Owing to the phenomenal increase in online downloading in recent years, the music industry has undergone a dramatic shift in the way it does business. In most cases it is no longer profitable to produce CDs, and they are now viewed chiefly as promotional items for the industry’s new cash cow, tours. In a bid to avoid financial ruin, every cog in the music industry’s machinery has had to significantly change its operations.
The new face of the music industry is undoubtedly iTunes. Apple, the company behind iTunes, has developed a business model that caters for consumers who demand huge choice while being reluctant to pay high prices for it. Apple has capitalised on a new wave of portable technologies, such as smartphones, tablet computers and netbooks, to allow users easy access to iTunes’ huge catalogue of songs and albums. In February of this year, Apple celebrated the 10-billionth song download from iTunes.
HMV, which owns one of Dublin’s biggest record stores and controls an empire of 700 retail outlets, has responded to the pressures exerted by iTunes and various other online music providers by diversifying its operations into electronic games, live concerts and venue management. By taking these steps, HMV has seen its profits grow in recent times, and it is likely to survive in an industry which has been decimated by the advent of illegal downloading.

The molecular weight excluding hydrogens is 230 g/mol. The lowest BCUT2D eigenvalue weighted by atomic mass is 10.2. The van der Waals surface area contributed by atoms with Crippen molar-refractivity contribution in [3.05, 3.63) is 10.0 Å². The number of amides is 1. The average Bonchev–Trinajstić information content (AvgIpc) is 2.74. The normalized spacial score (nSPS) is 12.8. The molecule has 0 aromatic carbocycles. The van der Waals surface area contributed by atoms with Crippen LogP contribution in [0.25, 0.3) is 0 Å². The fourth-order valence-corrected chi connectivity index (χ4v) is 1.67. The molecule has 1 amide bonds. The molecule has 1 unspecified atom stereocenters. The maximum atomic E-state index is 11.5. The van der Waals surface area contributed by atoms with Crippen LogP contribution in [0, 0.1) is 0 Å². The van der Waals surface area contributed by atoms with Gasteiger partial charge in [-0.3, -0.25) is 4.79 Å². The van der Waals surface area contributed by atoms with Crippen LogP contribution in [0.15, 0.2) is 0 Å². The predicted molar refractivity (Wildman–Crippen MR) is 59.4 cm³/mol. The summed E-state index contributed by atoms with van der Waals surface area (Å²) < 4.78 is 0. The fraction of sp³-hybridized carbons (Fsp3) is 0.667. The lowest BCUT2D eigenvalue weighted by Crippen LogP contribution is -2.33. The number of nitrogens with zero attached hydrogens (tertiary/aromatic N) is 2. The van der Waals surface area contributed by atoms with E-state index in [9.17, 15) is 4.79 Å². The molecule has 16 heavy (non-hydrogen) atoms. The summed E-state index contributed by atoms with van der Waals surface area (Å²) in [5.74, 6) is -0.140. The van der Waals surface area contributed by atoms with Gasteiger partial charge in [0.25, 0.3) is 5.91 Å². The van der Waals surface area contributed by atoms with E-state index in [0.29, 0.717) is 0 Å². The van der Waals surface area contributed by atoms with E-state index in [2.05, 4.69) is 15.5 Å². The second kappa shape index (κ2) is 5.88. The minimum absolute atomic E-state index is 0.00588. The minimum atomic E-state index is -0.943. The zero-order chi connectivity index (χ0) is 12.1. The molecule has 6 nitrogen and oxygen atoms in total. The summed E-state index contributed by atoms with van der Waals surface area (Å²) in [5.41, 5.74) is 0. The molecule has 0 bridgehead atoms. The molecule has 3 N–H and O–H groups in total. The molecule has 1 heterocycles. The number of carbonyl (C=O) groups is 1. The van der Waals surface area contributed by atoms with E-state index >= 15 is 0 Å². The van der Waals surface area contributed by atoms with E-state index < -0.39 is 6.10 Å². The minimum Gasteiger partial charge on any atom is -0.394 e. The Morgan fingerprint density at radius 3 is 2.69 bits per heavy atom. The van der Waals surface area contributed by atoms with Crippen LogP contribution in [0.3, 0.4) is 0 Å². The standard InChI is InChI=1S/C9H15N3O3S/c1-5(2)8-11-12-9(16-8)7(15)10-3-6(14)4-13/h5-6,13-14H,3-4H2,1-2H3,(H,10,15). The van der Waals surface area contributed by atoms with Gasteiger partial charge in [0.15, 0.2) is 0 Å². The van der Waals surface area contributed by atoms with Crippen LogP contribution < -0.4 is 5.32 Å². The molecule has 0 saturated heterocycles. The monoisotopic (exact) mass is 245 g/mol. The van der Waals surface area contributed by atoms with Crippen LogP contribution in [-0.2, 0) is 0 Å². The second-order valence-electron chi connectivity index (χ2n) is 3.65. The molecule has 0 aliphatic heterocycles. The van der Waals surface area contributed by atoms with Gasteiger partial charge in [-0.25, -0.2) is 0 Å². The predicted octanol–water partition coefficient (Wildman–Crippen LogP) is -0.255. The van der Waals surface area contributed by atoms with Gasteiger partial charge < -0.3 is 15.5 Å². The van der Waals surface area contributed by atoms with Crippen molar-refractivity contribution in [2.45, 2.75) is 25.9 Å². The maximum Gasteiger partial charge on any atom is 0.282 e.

Formerly, many music tours were regarded by industry executives to be merely a means of boosting album sales, and consequently many band’s tours were lossmaking. In recent years, however, tours have taken on a new dimension. The Rolling Stones’ “A Bigger Bang” tour, which grossed €340.5 million, and U2’s 132-date “Elevation” tour in 2000 are testament to this. U2’s current “360°” tour is anticipated to generate €1 billion in revenue for the band and its promoters.
The tough economic climate has forced many fledgling bands to pursue alternative means of funding. Young entrepreneurial bands have taken to seeking money directly from investors. The UK-based duo Honey Ryder, whose debut album “Rising Up” was released in 2009, came up with one such innovative funding scheme. “We offered investors shares that yield dividends based on future sales and royalties. There are 100 shares at £3,500 each. If we sell as many records as Dido, each share will be worth £250,000”. Investors in the band include former Global Head of EMI, Eric Nicoli, and founder of Caffè Nero, Paul Ettinger.
The music industry is a prime example of a sector which has adapted to changing trends. It is beyond doubt that in coming years many other sectors of the business world will have to adjust in a similar fashion to survive.